You’ve decided that an assisted living residence is the right choice for you or someone you care for. This checklist will help you choose the right residence to meet your needs. Make a copy of this checklist for each of the residences you’re considering. It may make comparing them a little easier.
Once you have a list of residences to visit, call each one. Think about what is important for you and your loved one: location, size, and types of services offered. Bear in mind that the person you speak with will most likely be a marketing or sales representative whose job is to promote the residence.
Take this checklist with you as you compare different assisted living residences.
The Call Checklist:
- How many living units are in the residence?
- Where is the residence located?
- Are different sizes and types of units available?
- Do any units have kitchens or kitchenettes?
- Are all the rooms private?
- Are bathrooms private?
- Does the residence offer special care units such as those serving people with Alzheimer’s disease?
- Is a contract available that details fees, services, and admission and discharge policies?
- Is there a written care plan for each resident?
- What role does the resident have in developing the care plan? Are additional services available on the same campus if a resident's needs change?
- Can residents choose their own doctors, therapists, or pharmacies?
- How does the residence bill for services?
- What if a resident runs out of money?
- Under what conditions would a resident have to leave the residence?
This will help you compare residences. It’s a real challenge to choose a quality assisted living residence. Remember that it can be expensive and a long-term decision. If you’re searching out a unit for yourself, try not to make the visits and decisions alone. Talk with family members and friends. Learn as much as you can about assisted living and each of the residences you are considering. This will build the confidence and comfort level you’ll need to make the best choice.
Take along your checklist and some written questions for the staff when you visit. As you meet with them and tour a residence, pay close attention to how you feel and what is going on around you. Spend time with the staff and residents; ask them what they like and dislike about the place. It’s a good idea to visit more than once; an unscheduled visit on a weekend or in the evening might be very helpful in your decision making.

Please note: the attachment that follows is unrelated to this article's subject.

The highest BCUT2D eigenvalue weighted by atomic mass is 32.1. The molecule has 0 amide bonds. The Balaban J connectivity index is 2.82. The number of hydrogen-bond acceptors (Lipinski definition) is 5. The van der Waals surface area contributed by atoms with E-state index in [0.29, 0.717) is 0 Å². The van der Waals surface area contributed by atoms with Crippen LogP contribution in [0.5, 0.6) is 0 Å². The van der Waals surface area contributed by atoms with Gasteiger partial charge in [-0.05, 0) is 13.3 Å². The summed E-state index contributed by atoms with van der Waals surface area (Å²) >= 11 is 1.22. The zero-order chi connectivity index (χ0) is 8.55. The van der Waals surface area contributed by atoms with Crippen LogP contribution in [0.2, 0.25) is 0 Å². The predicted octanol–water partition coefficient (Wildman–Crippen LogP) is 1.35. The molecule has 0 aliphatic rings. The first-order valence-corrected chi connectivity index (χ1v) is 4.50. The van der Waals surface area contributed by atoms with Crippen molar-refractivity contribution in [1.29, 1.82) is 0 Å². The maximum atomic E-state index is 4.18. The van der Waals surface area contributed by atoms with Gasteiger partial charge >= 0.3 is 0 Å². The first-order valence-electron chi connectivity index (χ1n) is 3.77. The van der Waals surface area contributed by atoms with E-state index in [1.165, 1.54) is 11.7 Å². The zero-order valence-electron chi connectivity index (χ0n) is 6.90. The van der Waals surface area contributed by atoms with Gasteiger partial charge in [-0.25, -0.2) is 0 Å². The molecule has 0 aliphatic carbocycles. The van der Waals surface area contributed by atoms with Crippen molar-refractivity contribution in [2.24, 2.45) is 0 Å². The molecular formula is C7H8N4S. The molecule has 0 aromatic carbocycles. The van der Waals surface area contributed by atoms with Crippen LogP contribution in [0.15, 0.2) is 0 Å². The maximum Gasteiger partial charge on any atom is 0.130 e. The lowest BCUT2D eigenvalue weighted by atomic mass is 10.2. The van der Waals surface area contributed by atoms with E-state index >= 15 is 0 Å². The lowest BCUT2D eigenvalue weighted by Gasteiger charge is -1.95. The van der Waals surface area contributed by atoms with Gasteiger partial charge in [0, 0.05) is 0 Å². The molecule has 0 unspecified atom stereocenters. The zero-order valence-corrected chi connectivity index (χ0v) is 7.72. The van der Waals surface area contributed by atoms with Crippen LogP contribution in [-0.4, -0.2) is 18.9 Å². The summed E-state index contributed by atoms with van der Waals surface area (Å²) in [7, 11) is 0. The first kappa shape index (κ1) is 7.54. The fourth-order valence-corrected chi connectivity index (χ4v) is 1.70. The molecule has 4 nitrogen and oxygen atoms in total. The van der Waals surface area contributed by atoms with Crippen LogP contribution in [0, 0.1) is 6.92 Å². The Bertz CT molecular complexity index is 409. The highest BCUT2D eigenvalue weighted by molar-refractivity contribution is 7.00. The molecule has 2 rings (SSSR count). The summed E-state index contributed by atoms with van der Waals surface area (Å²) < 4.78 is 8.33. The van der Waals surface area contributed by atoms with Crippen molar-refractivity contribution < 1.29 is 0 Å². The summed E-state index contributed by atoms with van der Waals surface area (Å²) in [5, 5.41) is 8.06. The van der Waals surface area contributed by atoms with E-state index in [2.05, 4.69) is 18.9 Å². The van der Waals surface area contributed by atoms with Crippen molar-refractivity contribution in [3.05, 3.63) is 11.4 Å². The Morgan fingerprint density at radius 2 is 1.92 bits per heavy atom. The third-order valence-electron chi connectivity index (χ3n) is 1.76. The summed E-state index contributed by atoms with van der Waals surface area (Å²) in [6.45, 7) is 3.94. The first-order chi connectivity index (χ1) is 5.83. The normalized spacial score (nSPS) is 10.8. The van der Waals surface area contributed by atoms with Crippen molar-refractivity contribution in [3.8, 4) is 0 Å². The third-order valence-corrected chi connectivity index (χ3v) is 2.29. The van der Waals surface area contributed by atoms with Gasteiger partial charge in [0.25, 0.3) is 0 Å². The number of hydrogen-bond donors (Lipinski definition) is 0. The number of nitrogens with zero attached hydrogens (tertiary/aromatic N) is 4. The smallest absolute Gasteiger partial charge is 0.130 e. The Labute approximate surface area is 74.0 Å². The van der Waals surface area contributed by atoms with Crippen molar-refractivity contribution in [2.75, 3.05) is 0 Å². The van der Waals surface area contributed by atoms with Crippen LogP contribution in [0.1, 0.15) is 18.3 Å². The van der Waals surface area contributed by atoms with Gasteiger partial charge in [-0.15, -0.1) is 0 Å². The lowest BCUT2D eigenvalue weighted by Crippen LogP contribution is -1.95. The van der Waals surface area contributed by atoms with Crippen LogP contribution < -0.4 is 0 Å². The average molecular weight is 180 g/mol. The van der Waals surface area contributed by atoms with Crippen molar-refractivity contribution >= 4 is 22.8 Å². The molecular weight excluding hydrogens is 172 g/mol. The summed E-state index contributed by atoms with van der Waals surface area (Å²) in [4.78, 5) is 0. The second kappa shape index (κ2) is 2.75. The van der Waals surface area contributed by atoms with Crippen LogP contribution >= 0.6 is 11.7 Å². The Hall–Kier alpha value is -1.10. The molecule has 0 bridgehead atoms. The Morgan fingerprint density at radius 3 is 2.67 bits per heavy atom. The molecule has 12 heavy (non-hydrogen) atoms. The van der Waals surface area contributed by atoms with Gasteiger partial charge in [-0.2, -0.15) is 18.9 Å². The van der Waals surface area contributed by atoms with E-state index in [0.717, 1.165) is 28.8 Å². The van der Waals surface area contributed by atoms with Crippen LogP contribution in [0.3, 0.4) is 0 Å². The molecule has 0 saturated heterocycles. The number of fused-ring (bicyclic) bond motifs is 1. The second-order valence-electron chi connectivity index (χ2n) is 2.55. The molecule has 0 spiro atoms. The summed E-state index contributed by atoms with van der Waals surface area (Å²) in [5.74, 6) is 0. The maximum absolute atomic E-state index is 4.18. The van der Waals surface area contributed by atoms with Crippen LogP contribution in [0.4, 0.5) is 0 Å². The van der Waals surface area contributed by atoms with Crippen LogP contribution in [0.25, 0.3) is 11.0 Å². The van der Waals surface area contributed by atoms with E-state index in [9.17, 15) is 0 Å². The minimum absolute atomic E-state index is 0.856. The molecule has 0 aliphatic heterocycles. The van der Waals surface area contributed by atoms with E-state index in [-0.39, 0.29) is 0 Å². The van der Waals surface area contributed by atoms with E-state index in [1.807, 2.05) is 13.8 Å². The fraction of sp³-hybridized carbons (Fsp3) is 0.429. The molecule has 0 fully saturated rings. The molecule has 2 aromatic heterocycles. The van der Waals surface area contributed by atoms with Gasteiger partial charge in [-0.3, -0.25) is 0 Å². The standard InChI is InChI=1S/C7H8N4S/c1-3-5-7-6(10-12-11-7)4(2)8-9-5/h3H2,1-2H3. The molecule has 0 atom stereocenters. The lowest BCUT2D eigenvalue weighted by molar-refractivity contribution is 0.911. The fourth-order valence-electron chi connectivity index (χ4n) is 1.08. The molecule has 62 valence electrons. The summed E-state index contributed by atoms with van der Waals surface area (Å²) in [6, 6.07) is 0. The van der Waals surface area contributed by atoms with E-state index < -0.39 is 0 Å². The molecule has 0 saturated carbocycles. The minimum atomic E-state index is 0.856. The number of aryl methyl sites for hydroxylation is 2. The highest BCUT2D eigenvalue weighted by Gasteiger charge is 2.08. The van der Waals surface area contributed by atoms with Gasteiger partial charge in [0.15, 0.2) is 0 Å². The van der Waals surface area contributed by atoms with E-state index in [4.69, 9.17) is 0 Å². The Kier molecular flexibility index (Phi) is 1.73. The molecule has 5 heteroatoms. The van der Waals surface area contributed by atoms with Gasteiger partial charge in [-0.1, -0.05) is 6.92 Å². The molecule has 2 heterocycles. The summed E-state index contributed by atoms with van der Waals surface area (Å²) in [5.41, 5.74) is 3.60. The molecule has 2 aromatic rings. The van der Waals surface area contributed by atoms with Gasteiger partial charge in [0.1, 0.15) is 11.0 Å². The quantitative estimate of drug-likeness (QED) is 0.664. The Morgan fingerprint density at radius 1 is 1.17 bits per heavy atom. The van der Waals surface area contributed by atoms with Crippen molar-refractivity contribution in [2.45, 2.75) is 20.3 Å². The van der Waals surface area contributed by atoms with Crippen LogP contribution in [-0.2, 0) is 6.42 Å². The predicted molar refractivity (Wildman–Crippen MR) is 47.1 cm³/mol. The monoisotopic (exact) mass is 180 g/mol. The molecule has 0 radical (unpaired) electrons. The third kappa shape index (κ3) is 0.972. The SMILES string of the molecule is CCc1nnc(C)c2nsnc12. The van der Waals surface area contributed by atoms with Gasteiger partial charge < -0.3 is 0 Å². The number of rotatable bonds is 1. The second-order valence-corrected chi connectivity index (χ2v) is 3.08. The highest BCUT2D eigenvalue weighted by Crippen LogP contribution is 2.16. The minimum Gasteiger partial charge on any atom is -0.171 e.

The Visit Checklist:
- Is the residence clean?
- Is the residence cheerful?
- Do you feel good about it?
- Are stairs and hallways well lit?
- Are exits well marked?
- Do rooms and bathrooms have handrails and call buttons?
- Are there safety locks on the doors and windows?
- Are there security and fire safety systems?
- Is there an emergency generator or alternate power source?
- Is the floor plan logical and easy to follow?
- Are rooms large enough for a residents’ needs?
- Are there kitchens or kitchenettes?
- Are there enough common areas, such as dens and living rooms?
- What special services are available?
- Is the contract easy to read?
- Do you understand everything in it?
- Are specific services provided by the residence?
- Does the contract include all of the services you are looking for?
- How frequently are services provided?
- What do additional services cost?
- Are health care services included? Which ones?
- When and where are meals served?
- Are all meals served 7 days a week?
- Does the contract address levels of care? How many levels? Who determines level of care? Are there services for each level?
- Are linens/laundry provided?
- Are transportation services provided?
- Is there a parking fee for residents? For visitors?
- Does the residence offer worship services?
- Is transportation to worship services provided?
- What are the entrance fee(s)?
- What is the monthly rent?
- What is the security deposit? Are deposits refundable?
- Are utilities included? Which ones? Is telephone included?
- How are rate increases or late payments handled?
- Does the contract cover transfer and discharge policies?
- Who makes a transfer or discharge decision?
- How much notice is given to residents who have to leave?
- Is the living area held if the resident is in the hospital? For what cost?
- Can you have a pet?
- Can you have personal furniture?
- Does the contract deny your right to bring legal action against the residence for injury, negligence, or other cause?
- Can personal visitors come and go at will?